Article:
Wordflex Terminological Inexactitude
Posted on July 9, 2012
Yesterday I did a brief, and markedly informal, review of the dictionary/thesaurus app Wordflex. Today I am going to have some fun with it. At the very least, I’m going to do something that I consider fun, and which you’ll probably consider extraneous, cloying, and weird. Perhaps you won’t consider it at all as you breezily skirt by my blog to better and more entertaining reads.
As you may or may not be aware, I am an aspiring English teacher. Admittedly, there are more lucrative positions that require less work and offer greater perks (I’m looking at you Pixar, with your dog-friendly work environment and indoor playground). But I love books, I’m creative, and I want to be a teacher. So that’s that.
While playing around with Wordflex (read: hopelessly mesmerized for hours), I put on my future teacher’s cap and thought about how students could use such an app for a vocabulary building assignment. I’m currently reading The Tipping Point by Malcolm Gladwell, and some of his writing combined with most of my brain to come up with this:
Or “Why I Think This Thing Will Work Based On What I Already Think About Other Things”
- Students learn best when information is presented to them in a format they can understand
- The narrative format is the most easily understood format–humans are naturally story driven, not data driven
- Students enjoy assignments in which they can display their creativity
With this as a background, I thought it might be cool if students were to do the following:
Or “What Things Students Should Do And In What Order They Should Do Them To Achieve Meaningful Learning Experiences”
- Students should have access to a blog (WordPress or Blogger), an email account, some form of free cloud storage (Google Drive), and the Wordflex app
- Using the “Shuffle” feature of the Wordflex app, students should tap on the first ten words they see that are unfamiliar to them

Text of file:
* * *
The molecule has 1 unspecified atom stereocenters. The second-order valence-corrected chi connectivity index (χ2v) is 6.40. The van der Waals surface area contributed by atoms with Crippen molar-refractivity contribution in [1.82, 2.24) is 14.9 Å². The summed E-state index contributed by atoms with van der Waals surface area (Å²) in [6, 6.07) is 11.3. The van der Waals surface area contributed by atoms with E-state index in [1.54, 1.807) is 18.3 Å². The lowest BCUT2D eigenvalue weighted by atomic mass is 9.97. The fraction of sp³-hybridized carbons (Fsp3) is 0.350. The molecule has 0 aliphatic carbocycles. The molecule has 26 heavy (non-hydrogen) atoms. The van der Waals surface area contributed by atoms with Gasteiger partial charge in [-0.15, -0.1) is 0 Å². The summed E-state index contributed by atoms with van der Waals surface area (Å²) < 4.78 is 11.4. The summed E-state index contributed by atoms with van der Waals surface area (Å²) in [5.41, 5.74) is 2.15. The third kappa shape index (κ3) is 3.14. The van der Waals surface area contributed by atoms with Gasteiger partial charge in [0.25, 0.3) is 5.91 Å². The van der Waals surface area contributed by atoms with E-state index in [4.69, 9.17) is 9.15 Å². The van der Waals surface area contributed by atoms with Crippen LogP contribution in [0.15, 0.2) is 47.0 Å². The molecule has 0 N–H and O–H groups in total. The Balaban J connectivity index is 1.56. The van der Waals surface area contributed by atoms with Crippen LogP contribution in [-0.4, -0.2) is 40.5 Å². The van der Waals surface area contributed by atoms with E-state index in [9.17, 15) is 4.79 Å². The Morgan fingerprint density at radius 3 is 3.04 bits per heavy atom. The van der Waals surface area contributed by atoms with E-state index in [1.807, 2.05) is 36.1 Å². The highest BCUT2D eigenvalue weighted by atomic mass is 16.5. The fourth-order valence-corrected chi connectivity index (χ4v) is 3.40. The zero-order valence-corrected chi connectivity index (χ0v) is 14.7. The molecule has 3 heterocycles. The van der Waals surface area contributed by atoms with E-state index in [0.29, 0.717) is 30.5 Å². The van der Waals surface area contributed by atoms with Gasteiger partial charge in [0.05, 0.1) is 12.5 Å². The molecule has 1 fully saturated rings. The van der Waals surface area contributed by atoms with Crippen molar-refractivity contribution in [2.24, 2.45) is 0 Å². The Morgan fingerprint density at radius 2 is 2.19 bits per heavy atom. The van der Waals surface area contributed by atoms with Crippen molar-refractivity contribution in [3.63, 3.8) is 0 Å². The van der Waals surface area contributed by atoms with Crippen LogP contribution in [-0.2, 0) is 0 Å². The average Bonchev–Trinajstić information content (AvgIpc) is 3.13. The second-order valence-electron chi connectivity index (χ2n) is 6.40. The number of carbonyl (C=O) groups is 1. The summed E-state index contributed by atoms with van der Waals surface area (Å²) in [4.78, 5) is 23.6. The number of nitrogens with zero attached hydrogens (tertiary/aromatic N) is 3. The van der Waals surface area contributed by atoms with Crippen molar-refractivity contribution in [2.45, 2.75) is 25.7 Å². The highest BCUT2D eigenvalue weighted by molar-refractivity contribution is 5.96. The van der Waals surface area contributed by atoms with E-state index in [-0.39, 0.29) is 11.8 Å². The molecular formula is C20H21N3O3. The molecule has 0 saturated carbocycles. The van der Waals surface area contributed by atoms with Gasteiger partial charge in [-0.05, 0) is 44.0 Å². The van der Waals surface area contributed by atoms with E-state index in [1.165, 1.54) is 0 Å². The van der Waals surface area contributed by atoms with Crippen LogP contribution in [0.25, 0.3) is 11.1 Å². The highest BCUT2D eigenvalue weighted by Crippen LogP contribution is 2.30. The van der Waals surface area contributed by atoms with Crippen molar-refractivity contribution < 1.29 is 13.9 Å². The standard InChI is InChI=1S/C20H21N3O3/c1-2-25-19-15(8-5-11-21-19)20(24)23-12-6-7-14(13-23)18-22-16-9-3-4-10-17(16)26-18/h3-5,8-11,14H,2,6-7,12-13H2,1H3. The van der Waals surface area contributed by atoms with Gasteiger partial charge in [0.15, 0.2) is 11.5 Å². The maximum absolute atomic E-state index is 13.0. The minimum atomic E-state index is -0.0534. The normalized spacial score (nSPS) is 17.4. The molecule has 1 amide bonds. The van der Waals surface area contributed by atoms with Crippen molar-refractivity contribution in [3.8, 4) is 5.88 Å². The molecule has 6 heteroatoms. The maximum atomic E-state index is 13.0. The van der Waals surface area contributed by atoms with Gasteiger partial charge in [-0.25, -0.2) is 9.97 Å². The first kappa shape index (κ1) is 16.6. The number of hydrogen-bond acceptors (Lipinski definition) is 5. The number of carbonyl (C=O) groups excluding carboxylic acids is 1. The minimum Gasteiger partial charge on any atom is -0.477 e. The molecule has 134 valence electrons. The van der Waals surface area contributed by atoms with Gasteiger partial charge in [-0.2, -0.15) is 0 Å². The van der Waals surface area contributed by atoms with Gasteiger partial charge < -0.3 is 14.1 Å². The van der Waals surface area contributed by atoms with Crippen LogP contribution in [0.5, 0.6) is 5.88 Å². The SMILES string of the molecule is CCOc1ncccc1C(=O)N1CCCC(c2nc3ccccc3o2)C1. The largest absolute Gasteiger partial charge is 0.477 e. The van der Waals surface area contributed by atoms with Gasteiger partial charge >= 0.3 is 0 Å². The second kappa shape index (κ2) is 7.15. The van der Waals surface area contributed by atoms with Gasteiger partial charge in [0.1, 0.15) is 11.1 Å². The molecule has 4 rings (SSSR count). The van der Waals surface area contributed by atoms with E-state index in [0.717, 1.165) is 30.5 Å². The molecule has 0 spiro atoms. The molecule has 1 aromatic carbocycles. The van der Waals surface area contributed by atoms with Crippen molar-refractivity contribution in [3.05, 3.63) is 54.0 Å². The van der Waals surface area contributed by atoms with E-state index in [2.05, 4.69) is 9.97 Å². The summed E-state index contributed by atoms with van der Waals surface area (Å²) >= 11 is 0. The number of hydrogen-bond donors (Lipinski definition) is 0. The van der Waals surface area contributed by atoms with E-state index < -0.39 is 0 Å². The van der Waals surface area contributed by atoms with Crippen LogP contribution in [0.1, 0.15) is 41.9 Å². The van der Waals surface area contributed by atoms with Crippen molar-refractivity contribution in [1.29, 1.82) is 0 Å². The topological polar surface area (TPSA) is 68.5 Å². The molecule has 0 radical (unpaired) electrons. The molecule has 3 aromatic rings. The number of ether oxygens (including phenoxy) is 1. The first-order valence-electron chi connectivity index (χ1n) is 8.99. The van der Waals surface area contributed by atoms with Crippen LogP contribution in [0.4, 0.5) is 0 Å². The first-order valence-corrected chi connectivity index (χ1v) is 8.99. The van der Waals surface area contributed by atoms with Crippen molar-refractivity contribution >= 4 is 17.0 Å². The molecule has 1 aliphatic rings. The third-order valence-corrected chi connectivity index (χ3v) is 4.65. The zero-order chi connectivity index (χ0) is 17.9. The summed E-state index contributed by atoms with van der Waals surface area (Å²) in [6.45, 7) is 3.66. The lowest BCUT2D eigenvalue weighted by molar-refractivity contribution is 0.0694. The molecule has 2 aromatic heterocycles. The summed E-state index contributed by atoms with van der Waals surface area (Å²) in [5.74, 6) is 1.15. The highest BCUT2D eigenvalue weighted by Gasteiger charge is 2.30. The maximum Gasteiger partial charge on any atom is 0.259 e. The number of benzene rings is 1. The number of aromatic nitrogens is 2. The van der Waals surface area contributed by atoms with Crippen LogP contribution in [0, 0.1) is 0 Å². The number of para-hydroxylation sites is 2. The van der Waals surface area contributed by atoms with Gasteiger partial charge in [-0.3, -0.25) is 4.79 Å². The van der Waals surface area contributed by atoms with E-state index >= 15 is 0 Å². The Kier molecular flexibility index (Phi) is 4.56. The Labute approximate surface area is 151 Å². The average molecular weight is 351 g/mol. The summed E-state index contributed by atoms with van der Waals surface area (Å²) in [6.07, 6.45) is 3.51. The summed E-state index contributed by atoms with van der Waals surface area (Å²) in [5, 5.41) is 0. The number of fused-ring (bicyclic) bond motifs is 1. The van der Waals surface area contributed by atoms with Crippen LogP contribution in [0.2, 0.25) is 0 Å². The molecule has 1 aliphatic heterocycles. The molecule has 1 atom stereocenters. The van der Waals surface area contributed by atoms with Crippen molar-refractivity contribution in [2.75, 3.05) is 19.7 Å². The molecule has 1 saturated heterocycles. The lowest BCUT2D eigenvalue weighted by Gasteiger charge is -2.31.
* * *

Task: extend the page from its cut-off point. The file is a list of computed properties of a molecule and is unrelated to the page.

- After blossoming out the full semantic tree for each word, they should email themselves posters of each of the ten words
- Students should transfer the posters over to their cloud storage, making all accessible via links
- On their blogs, the students should write a short story incorporating the ten words they have just learned
- Every time they use one of their ten words, students should turn that word into a hyperlink that connects to its respective poster
- Students should visit other students’ blogs and comment on the posts they see
Below, you’ll find an example of what I’m talking about. Pardon the ridiculous nature of the story. Being forced to use certain words lends any story a Mad-Lib-esque quality.
Once upon a time, a long, long time ago, there lived a man who suspected he was Ringo Starr. The man’s real name was Burt Hecuba–an antique rug deal living outside of Philadelphia. Burt’s mildly schizophrenic condition was caused by a recurring dream he suffered. Every night, Burt would dream he was on the Ed Sullivan show with his bandmates George, Paul, and John. It was such a vivid dream, and the memory of it so fleeting, that when he awoke Burt would shout in frustration, “Oh, the fugacity!”
By day he went about his business as usual, selling kilims and cleaning orientals. But as night approached, he would grow increasingly excited and apprehensive. He harbored such fear, longing, and hope concerning his recurring dream that he often thought, “What if I am Ringo Starr dreaming he’s a rug salesman, and not the other way around?” His curiosity reached a breaking point one day and he went to see a fortune teller, hoping that she would be able to vaticinate the discovery of his true identity.
As Burt entered her hazy chamber, he couldn’t help but notice the ornate stitching in the rugs spread upon her floor. The fortune teller was quick to extend her hospitality, offering Burt a blintz, which he politely declined. Pulling her crystal ball closer to her (which Burt noted was unconventionally polymorphonuclear in appearance), the fortune teller began to rock back and forth in her chair, as is she were a pandanus leaf in the wind.
“You live your life as the Snowy Plover, flitting from one branch of self to the next,” she croaked.
“Well I don’t think that’s quite fair . . .” began Burt.
“Silence,” she yelled, “do not cavil with my clairvoyance! Who’s the one with crystal ball? Now, I’ll only tell you this once. You must write a palinode to a Mr. Brick-a-Brack. Several years ago you sold him a cheap Persian rug and overcharged him for it. He never forgave you and consequently cursed you, causing your troubled dreams. Do this, and you’ll be free of Ringo Starr forever!”
So Burt took the fortune teller’s advice, writing to Mr. Brick-a-Brack, and immediately his dreams of Ringo Starr stopped.
Was he happy having his identity back? Or did Burt secretly, in the deep of night, wish to be Ringo just once more? Who’s to say? The only thing Burt was was Burt.
So yeah. That’s about it. And in case you were wondering, a Terminological Inexactitude means This.